Last Friday I posted the tweet below, and suggested that because reader and biologist Lou Jost works in Ecuador and Peru, where this toucan lives, he might have seen one. (Lou works at a field station in Ecuador.) Indeed he had: he’d even filmed one and painted one of its relatives. Here’s Lou’s contribution (his words are indented, and you can enlarge the photos by clicking on them).
First, the tweet I showed the other day:
Can you see where the Plate-billed Mountain Toucan gets its name? The species’ distinguishing trait is the raised rectangular yellow “plate” near the base of the bill. It lives in humid montane forests along parts of the western Andes Mountains. pic.twitter.com/W929KEUgDl
— American Museum of Natural History (@AMNH) August 19, 2021
A few days ago Jerry posted a photograph of a beautiful toucan, so colorful that he asked whether the colors were real. The bird was the Plate-billed Mountain-Toucan, Andigena laminirostris, native to the western Andes of Ecuador and Colombia. I can vouch for the fact that the bird really is as beautiful as that photo showed. It is a common bird in good-quality cloud forest here in Ecuador, and we have them in two of our reserves.
One afternoon while I was showing some visitors our birds, one of these toucans flew low over the road in front of the car and landed in a roadside tree in perfect light. I told the car to stop and we stayed there watching, photographing, and videoing this magnificent bird for half an hour. Even though we had all seen this species many times before, there was something special about the perfect light, the close distance, and the absolute lack of fear or concern in the bird, and the way it posed for us at every possible angle. Two of the people in the car were Bob Ridgely, author of the Birds of Ecuador field guide, and veteran Ecuadorian ornithologist Pancho Sornoza. As we were all watching the bird, Pancho said “Bob, this is the best bird sighting I’ve ever had in all my life”. This from a guy who had spent his whole life watching birds in Ecuador.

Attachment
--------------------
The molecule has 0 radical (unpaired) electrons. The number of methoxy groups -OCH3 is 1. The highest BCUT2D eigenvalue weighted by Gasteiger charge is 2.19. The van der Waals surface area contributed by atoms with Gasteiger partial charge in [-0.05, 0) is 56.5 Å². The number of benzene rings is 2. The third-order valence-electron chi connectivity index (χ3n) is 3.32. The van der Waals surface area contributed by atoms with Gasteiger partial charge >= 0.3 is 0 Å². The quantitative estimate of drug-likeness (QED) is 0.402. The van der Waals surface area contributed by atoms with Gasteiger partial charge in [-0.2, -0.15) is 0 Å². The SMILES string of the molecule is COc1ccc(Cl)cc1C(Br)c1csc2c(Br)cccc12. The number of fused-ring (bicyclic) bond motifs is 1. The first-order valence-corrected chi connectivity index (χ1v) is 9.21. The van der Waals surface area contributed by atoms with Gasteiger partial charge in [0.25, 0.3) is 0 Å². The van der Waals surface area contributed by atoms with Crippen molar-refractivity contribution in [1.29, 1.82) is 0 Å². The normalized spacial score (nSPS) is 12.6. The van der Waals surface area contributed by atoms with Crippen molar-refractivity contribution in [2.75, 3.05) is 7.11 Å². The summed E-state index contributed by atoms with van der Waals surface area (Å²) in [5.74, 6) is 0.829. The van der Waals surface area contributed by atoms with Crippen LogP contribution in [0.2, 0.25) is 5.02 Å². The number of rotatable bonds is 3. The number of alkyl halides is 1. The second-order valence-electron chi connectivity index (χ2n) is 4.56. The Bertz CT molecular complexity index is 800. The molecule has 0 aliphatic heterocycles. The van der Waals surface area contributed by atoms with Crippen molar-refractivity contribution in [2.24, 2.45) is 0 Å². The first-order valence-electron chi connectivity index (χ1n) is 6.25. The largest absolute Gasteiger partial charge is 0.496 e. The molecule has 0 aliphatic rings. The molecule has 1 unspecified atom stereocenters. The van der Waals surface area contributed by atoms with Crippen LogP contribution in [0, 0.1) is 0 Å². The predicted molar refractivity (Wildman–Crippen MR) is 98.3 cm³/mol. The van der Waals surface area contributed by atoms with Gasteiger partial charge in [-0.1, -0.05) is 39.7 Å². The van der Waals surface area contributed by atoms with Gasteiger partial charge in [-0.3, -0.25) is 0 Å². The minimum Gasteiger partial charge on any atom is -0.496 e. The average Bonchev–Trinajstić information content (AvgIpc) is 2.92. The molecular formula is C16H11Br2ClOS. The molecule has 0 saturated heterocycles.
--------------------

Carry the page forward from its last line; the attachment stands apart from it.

Here’s Lou’s wonderful video:
A photo montage:
Lou is also an artist and did a painting or a related species::
Here is my painting of another Ecuadorian member of the same genus, the Gray-breasted Mountain-Toucan, Andigena hypoglauca. This species lives at much higher elevations than the Plate-billed Mountain-Toucan, and only on the eastern side of the Andes. It is one of my favorite birds. These toucans mostly eat fruit, but their long bills also facilitate reaching into hole nests of other birds and eating their eggs or young. Some toucans of a different genus are even known to kill and eat monkeys!